When Casey Newton (Britt Robertson), an idealistic high school student is arrested trying to sabotage the dismantling of the space shuttle launch platform, she finds a mysterious pin in her belongings when she’s released on bail. Touching the pin allows her to see a mysterious futuristic utopia and she sets out to discover the truth behind her visions. When the trail brings her to a former boy-genius inventor, Frank (George Clooney), they embark on a fantastic mission to save not one world, but two.
George Clooney’s name may be above the title on the poster but the film really belongs to Britt Robertson, whose plucky heroine keeps the story moving along. She’s ably supported by a quirky performance from Raffey Cassidy as the mysterious Athena while Clooney and Hugh Laurie provide a little bit of gravitas and a lot of exposition.
Although it touches on one of Brad Bird’s favourite motifs: the importance and responsibility of being ‘gifted’, there are a lot more themes at play in this rousingly magical adventure story, transcending its inspirational theme park ride roots to become something more substantive, a rallying call for determination, imagination and resilience. Early in the film, Casey repeats a story her father tells her about two wolves fighting. One is evil: it is anger, jealousy, greed and hate. The other is good; love, hope, kindness and optimism. Which one wins? The one you feed. This philosophical motif runs through the entire film, deliberately drawing a line between the optimists and pessimists; the dreamers and the naysayers and extrapolates both viewpoints to their ultimate conclusions.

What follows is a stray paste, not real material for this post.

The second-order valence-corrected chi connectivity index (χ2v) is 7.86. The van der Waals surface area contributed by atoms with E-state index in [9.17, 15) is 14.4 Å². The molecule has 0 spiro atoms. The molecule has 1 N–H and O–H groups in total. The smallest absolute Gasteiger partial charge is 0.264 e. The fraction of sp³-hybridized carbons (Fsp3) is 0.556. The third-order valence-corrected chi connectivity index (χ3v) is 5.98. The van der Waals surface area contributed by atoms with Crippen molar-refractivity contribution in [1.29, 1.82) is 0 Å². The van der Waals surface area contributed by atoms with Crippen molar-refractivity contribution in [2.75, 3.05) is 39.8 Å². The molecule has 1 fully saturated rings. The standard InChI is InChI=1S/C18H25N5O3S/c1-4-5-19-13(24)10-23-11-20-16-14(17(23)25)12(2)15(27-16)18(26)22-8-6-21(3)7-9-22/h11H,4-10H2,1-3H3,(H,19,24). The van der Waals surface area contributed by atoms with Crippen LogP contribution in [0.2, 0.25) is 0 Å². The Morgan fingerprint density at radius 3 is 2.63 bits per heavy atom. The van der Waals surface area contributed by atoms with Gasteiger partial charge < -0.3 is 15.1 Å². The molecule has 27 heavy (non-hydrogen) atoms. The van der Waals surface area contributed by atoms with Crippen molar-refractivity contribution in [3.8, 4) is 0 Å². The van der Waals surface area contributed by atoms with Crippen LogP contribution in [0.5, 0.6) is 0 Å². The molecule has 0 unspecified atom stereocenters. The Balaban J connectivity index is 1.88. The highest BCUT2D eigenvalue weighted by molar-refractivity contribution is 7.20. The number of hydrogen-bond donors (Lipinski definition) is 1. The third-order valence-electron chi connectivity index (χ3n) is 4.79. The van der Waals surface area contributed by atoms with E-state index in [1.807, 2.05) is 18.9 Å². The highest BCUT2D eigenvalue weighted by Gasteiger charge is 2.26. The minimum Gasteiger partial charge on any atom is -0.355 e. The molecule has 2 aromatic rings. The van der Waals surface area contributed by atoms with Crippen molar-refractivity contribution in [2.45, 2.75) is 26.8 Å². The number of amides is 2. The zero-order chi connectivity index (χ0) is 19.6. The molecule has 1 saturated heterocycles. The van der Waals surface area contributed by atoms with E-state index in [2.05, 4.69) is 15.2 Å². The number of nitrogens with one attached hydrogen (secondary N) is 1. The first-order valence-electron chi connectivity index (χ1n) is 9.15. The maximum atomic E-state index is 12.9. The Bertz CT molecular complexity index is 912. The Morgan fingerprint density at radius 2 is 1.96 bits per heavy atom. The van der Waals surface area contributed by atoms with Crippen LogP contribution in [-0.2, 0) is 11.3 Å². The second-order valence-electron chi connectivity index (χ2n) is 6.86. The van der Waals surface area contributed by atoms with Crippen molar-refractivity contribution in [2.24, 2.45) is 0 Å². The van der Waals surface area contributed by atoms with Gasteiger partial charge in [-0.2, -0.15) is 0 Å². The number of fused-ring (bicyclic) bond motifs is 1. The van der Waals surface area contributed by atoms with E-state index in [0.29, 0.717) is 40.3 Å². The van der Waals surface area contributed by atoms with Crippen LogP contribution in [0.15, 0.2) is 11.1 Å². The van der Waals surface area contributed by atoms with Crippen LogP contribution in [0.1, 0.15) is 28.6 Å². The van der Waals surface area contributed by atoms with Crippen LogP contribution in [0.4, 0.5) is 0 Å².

For anyone of a certain age, myself included, there’s a melancholy heartache in the beauty and wonder of Tomorrowland itself, because it represents everything we thought the world would be by this point in the 21st Century. Enlightened, peaceful, prosperous and full of marvels instead of the ideologically divided, environmentally poisoned, war torn and unfair world we have. The film doesn’t shy away from reflecting this bleakness back at us nor does it pull any punches when pointing out who is to blame. There’s a powerfully anti-cynical message embedded in the film and if it doesn’t at least make you think about the bigger issues facing our species then perhaps there really is no hope for you after all.
The script (by Bird and Damon Lindelof) does a good job of balancing the big concepts and the little moments, blending the action and ideas together with the boundless imagination we’ve come to expect from both writers. The film suffers a little from being about twenty minutes too long though and initially has trouble getting going thanks to a clunky and unnecessary framing device.
Despite its length and its myriad of flashbacks and parallel dimensions, it’s likely to delight the kids with its hopeful future of jet packs and anti-gravity swimming pools while giving mums and dads plenty to think about in amongst the action and adventure. Mertmas loved it and is already pestering me to get him a ‘magic button’ so he can visit Tomorrowland himself. I would assume it’s intentionally ironic that a film which goes out of its way to critique the modern world’s tendency to repackage, commoditize and sell everything also blatantly promotes a theme park – or would that be me being too cynical?
Nevertheless, in a summer packed with sequels, reboots or gritty post-apocalyptic pyrotechnics, “Tomorrowland: A World Beyond” (a subtitle forced on Disney by a trademark problem in Europe) is a welcome return to inspirational, hopeful science fiction spectacle that challenges us to let go of our cynicism and believe that anything might just be possible again. Where was this Lindelof when he was helping reboot “Star Trek“?